After the dilatation catheter is removed from the patient's vasculature, a stent (not shown) can be implanted in the area of treatment 36 using over-the-wire or rapid exchange techniques to help hold and maintain the patency of this portion of the artery 34. The stent also helps prevent restenosis from developing in the area of treatment. The stent could be delivered to the area of treatment on a stent delivery catheter (not shown) which is advanced from the proximal end of the guide wire to the area of treatment. Any embolic debris 41 created during this interventional procedure will be released into the bloodstream and will enter the filter element 26. Once the procedure is completed, the interventional device may be removed from the guide wire. The filter assembly 22 thereafter can be collapsed and removed from the artery 34, taking with it any embolic debris trapped within the filter element 26. A recovery sheath (not shown) can be delivered over the guide wire 28 to collapse the filter assembly 22 for removal from the patient's vasculature.
 As seen in FIGS. 1A-1E, the frame 24 preferably includes a first half frame 42 and second half frame 44 that cooperatively form a deployment mechanism for expanding the filter element 26 within the patient's vasculature. The first half frame 42 includes a first control arm 46 and a second control arm 48 connected to each other via a partial loop 50 which extends radially outward once placed in the deployed position as is shown in FIG. 1B. Likewise, the second half frame 44 includes a first control arm 52 and a second control arm 54 connected by a partial loop 56. These partial loops form a D-shaped structure when placed in an expanded position. Once placed in the deployed position, as is shown in FIG. 1B, the partial loops 50 and 56 cooperatively form a composite circular shaped loop having a large opening to which the filter element 26 is attached. In this fashion, once the first half frame 42 and the second half frame 44 are deployed, the partial loops 50 and 56 will self-expand radially to contact the wall of the artery to maintain proper wall apposition to prevent gaps from forming between the filer element 26 and the wall of the body vessel. Again, these half frames are sometimes referred to as D-frames since the partial loops form a D-shaped once deployed. Any embolic debris or unwanted particles which may be entrained in the body fluid passing through the body vessel should be captured in the filter element 26.
 The filtering assembly 22 is optionally rotatably mounted onto the guide wire 28 via a filter support structure 58. This filter support structure 58 is preferably a filter coil 60, and provides a suitable amount of flexibility and bendability to the composite filter assembly as the device is being delivered through the sometimes tortuous paths leading to the area of treatment. As can be seen in FIGS. 1A and 1B, this filter coil 60 can extend from a position proximal to the frame 24 to a position distal to the end of the filter element 26. While a wire coil is employed as the filter coil 60, it should be appreciated by those skilled in the art that other structures may be used. For example, a piece of tubing made from a polymeric material or a nickel-titanium hypotube having good flexibility also could be used as the filter support structure. Another suitable material for the filter coil is 304 stainless steel spring wire having a diameter of about 0.002 to ±0.0002 inch.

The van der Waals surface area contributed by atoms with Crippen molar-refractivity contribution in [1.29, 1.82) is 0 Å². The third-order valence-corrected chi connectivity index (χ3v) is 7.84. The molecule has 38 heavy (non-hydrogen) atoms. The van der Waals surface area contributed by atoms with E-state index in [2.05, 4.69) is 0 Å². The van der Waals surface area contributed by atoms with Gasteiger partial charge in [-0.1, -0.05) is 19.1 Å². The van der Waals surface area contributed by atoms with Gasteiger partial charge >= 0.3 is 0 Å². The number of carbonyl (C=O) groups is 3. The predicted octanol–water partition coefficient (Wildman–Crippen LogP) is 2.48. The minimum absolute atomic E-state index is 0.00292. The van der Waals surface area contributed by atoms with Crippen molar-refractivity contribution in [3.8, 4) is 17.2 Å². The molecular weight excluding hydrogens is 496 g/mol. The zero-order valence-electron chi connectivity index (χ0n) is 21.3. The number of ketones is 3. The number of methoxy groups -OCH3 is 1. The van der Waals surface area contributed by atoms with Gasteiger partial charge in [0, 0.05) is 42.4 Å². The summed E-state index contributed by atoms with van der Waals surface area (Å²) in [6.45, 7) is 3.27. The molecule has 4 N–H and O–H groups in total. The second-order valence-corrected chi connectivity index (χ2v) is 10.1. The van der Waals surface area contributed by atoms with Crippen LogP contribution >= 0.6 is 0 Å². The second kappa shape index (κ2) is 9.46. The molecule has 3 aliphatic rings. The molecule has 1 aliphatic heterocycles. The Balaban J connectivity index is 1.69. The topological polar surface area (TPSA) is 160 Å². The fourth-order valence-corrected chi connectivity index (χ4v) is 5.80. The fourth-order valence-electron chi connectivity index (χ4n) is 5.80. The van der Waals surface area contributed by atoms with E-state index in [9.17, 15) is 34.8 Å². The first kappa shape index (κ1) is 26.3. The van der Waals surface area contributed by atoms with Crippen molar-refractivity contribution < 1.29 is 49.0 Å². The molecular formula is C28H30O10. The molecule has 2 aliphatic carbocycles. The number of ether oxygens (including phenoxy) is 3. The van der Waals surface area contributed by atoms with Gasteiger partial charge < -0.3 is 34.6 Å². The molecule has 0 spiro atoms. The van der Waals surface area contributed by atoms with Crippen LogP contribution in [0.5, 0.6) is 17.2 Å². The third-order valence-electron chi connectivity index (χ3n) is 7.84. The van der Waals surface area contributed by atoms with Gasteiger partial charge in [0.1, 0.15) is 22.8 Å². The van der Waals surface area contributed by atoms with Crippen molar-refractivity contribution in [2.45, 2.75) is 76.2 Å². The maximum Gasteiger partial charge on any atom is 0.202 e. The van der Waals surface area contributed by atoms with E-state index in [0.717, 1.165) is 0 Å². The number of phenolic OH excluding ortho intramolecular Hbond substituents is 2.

As can best be seen in FIGS. 1A-1C, each of the first and second control arms of the first half frame 42 and the second half frame 44 are connected at a sleeve or collar 62 located proximal to the partial loops 50 and 56. In this regard, the ends of each of the first and second control arms are connected substantially together by this collar 62. This collar 62 can be mounted over the ends of the first and second half frames to maintain the ends fixedly disposed between the collar 62 and the filter coil 60. This collar 62 can be made from a highly radiopaque material such as a platinum/iridium alloy having a material composition of 90% platinum and 10% iridium. More specifically, FIGS. 1D and 1E show one particular arrangement for mounting the half frames to the filter coil 20. Solder 66 is placed over the ends of the first and second half frames in order to create a smooth, tapered surface with the outer surface of the collar 62. A tapered solder joint 66 located proximal to the collar 62 also can be utilized to help maintain the first and second half frames mounted onto the filter coil 60. This solder joint 66 also provides a smooth taper with the outer surface of the collar 62. It will be appreciated by those skilled in the art that still other ways of mounting the first and second half frames onto the filter support structure 58 can be implemented in accordance with the present invention.